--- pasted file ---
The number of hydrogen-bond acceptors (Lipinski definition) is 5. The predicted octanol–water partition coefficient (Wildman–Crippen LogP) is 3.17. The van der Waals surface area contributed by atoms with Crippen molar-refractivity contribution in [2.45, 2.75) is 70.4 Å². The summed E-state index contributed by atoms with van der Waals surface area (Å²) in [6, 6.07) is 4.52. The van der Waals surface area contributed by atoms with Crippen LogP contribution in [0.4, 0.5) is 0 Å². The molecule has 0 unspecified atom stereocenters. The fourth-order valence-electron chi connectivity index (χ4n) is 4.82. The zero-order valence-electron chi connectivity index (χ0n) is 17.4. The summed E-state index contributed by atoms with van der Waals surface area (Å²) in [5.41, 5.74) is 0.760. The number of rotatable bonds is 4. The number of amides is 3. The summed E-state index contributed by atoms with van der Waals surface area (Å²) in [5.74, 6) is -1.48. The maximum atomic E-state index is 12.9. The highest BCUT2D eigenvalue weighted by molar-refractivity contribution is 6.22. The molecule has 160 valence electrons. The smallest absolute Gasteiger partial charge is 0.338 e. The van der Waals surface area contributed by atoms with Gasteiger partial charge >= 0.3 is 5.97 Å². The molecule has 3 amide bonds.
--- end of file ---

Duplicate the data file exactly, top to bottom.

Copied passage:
The number of hydrogen-bond acceptors (Lipinski definition) is 5. The predicted octanol–water partition coefficient (Wildman–Crippen LogP) is 3.17. The van der Waals surface area contributed by atoms with Crippen molar-refractivity contribution in [2.45, 2.75) is 70.4 Å². The summed E-state index contributed by atoms with van der Waals surface area (Å²) in [6, 6.07) is 4.52. The van der Waals surface area contributed by atoms with Crippen LogP contribution in [0.4, 0.5) is 0 Å². The molecule has 0 unspecified atom stereocenters. The fourth-order valence-electron chi connectivity index (χ4n) is 4.82. The zero-order valence-electron chi connectivity index (χ0n) is 17.4. The summed E-state index contributed by atoms with van der Waals surface area (Å²) in [5.41, 5.74) is 0.760. The number of rotatable bonds is 4. The number of amides is 3. The summed E-state index contributed by atoms with van der Waals surface area (Å²) in [5.74, 6) is -1.48. The maximum atomic E-state index is 12.9. The highest BCUT2D eigenvalue weighted by molar-refractivity contribution is 6.22. The molecule has 160 valence electrons. The smallest absolute Gasteiger partial charge is 0.338 e. The van der Waals surface area contributed by atoms with Gasteiger partial charge >= 0.3 is 5.97 Å². The molecule has 3 amide bonds.